Residents made sure that the buildings facilitate bringing people together, and in fact they share a kitchen, sewing room, laundry, library, workshop, and gardens. Camp Cheesecake and Big Cheese (for older kids), annual summer programs for the grandkids and their friends.
In order to protect the group’s cohesion, Cheesecake is organized as a general partnership. When a resident dies or wants to leave, he cannot sell or pass his interest in the partnership on to anyone. Cheesecake pays the deceased or leaving partner, or his estate, for his interest in the partnership and then controls who, if anyone, replaces that partner.
Some cohousing groups, Blank says, have a screening procedure before accepting a new partner, but the vast majority do not. « Your interest and enthusiasm for being part of the community is what gets you in to a group, » she says. Some do require potential members to pre-qualify for a mortgage before they will be accepted, she adds.
Fellowship for Intentional Communities | http://fic.ic.org
Cohousing Association of the United States | Joani Blank, information and tours | www.cohousing.org
Shared Living Resource Center | Ken Norwood | (510) 548-6608
Pleasant Hill Cohousing | www.phch.org
Cohousing Company | Kathryn McCamant and Charles Durrett, architects | www.cohousingco.com
Cohousing: A Contemporary Approach to Housing Ourselves, 2nd edition, by Charles Durrett and Kathryn McCamant (Ten Speed Press, 1994)
Senior Cohousing: A Community Approach to Independent Living, by Charles Durrett (Ten Speed Press, 2005)
Collaborative Communities: Cohousing, Central Living, and Other Forms of Housing with Shared Facilities, by Dorit Fromm (Van Nostrand Reinhold, 1990)
The Last Resort, by Natasha and Emmett Eiland (Berkeley Hills Books, 2005)
Rebuilding Community in America: Housing for Ecological Living, Personal Empowerment, and the New Extended Family, by Ken Norwood and Kathleen Smith (Shared Living Resource Center, 1995)
More retirement and nursing homes are asking college students to move in, an arrangement that benefits everyone.
Mentink is one of six students living at Residential and Care Center Humanitas, a long-term care facility in the riverside town of Deventer in the eastern part of the Netherlands. In exchange for 30 hours of volunteer work per month, students are able to stay in vacant rooms there free of charge.
Long-term care facilities in the country are facing problems of their own. In 2012, the Dutch government decided to stop funding continuing care costs for citizens over the age of 80 who weren’t in dire need. A large group of aging adults, who had once benefited from a free all-inclusive ticket to a home like Humanitas, found themselves unable to shoulder the costs.
The new ruling resulted in fewer people seeking long-term care communities, making it difficult for those communities to stay afloat. In order for Humanitas to survive in this new environment, it needed a unique selling point. One that wouldn’t cost residents any more than they were already paying.
“That’s when I thought of a group of other people—in this case, students—that also don’t have much money,” says Gea Sijpkes, director and CEO at Humanitas.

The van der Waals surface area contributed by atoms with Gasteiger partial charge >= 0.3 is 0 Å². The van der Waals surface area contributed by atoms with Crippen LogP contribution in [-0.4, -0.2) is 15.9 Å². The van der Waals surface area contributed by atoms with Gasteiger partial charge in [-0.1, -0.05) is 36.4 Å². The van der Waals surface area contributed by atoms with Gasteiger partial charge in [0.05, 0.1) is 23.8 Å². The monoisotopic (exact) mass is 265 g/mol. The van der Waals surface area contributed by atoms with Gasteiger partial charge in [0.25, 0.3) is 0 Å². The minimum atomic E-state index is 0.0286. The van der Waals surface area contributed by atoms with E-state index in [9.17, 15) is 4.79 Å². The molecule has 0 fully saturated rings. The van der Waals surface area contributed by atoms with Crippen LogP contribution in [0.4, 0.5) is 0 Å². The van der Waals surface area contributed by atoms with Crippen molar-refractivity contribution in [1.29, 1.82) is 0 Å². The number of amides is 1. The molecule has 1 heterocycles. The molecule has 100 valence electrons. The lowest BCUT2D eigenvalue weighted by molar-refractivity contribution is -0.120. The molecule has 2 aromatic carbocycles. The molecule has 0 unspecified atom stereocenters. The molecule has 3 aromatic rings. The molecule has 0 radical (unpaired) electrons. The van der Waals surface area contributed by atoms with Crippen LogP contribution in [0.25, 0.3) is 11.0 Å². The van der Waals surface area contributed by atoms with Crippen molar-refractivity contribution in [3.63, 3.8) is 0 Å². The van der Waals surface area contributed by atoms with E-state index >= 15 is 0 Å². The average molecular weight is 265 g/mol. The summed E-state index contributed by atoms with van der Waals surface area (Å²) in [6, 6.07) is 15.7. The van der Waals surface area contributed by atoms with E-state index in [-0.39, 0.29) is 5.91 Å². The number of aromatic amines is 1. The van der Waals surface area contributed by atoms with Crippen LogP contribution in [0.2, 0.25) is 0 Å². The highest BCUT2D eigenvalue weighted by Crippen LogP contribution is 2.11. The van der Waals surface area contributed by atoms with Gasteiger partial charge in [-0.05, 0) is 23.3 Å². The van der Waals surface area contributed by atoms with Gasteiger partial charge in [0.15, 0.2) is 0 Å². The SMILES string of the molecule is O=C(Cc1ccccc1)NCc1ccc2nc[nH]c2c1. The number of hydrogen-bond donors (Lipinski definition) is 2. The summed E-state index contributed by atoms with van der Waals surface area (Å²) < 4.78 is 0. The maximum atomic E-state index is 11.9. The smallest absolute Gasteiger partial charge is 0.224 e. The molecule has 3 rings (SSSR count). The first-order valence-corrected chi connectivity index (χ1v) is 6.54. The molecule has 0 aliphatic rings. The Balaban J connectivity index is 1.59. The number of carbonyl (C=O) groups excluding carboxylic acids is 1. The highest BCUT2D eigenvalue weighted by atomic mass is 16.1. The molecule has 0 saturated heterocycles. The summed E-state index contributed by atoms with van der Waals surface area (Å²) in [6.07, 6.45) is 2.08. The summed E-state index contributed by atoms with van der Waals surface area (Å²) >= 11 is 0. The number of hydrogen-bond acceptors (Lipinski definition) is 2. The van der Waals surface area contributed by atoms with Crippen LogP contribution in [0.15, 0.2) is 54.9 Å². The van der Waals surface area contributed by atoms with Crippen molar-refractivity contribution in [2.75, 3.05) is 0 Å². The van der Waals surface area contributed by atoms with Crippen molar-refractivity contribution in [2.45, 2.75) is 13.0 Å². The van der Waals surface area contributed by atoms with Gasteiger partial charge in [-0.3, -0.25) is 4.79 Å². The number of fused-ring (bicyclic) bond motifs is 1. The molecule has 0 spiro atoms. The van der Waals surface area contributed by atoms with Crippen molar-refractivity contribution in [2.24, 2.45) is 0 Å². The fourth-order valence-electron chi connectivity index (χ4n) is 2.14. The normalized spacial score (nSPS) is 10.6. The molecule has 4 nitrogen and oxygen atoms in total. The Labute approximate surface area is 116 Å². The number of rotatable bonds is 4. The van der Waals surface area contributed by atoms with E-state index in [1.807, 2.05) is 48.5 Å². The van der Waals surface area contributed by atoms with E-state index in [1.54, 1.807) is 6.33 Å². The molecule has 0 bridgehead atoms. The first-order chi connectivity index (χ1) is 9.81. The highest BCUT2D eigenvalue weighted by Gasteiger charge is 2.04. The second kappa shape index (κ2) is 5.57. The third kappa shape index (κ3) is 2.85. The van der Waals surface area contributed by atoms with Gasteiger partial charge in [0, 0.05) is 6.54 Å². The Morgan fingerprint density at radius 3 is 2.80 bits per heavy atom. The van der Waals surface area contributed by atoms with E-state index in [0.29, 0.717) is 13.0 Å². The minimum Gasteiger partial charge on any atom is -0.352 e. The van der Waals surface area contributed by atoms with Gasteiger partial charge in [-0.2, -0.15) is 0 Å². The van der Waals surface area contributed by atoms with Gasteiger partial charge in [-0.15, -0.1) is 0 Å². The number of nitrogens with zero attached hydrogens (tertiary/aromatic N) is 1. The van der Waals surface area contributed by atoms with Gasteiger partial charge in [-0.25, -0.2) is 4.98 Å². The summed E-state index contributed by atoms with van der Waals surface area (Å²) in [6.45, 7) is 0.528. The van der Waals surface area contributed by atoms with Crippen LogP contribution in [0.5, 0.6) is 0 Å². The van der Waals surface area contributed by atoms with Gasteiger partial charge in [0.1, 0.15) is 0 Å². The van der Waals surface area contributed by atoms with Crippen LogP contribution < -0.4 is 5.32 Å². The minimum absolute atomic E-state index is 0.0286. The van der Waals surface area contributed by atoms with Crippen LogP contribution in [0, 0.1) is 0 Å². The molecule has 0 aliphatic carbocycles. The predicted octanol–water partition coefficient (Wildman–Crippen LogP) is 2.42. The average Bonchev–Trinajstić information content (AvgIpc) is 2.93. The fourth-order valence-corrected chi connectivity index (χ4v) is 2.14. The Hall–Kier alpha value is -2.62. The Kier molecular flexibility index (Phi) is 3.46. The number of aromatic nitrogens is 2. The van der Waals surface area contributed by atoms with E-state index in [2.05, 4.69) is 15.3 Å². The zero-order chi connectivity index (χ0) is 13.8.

“If they could get a room in Humanitas, they wouldn’t have to borrow so much money for their study. At the same time, I have some young people in the house, which makes Humanitas the warmest and nicest home in which everybody who needs care would want to live.”
As part of their volunteer agreement, Mentink and the other students spend time teaching residents new skills, like email, social media, Skyping, and even graffiti art.
For the residents, the students represent a connection to the outside world. When the students come home from a class, concert, or party, they share those experiences with their elderly neighbors. The conversation moves from aches and pains to whether a student’s girlfriend will be staying the night.
In the United States, the Judson Manor retirement community in Cleveland started accepting students from the Cleveland Institutes of Art and Music several years ago. As at Humanitas, the students are integrated among the resident population and have access to all the same amenities.
Ils se donnent rendez-vous à la nuit tombée, pas trop tard quand même, avec un pot de peinture blanche, un rouleau à peinture et une corde pour dessiner une ligne bien droite. Ils ont aussi préparé un pochoir en carton représentant un vélo. L’action dure environ une heure. Vêtus de gilets réfléchissants, quatre ou cinq militants de La Masse critique, un collectif toulonnais pour le développement du vélo, s’installent au bord d’une rue et aménagent une bande cyclable sur la chaussée. (Précision: une « bande » est tracée sur le bitume ; une piste est séparée, mais le mot « piste » est communément utilisé pour désigner les deux).
Mais cette voie n’a aucune valeur juridique. Personne, et surtout pas la mairie de Toulon, n’a demandé à ce groupe de se charger d’un tel aménagement. Le succès est pourtant immédiat. Le lendemain matin, les cyclistes découvrent la nouvelle « piste » et l’empruntent sans hésiter. Les automobilistes ralentissent et évitent de rouler sur la peinture blanche. Quelques jours plus tard, les services de la voirie découvrent la supercherie et recouvrent de peinture noire la bande et le vélo dessinés sur la chaussée.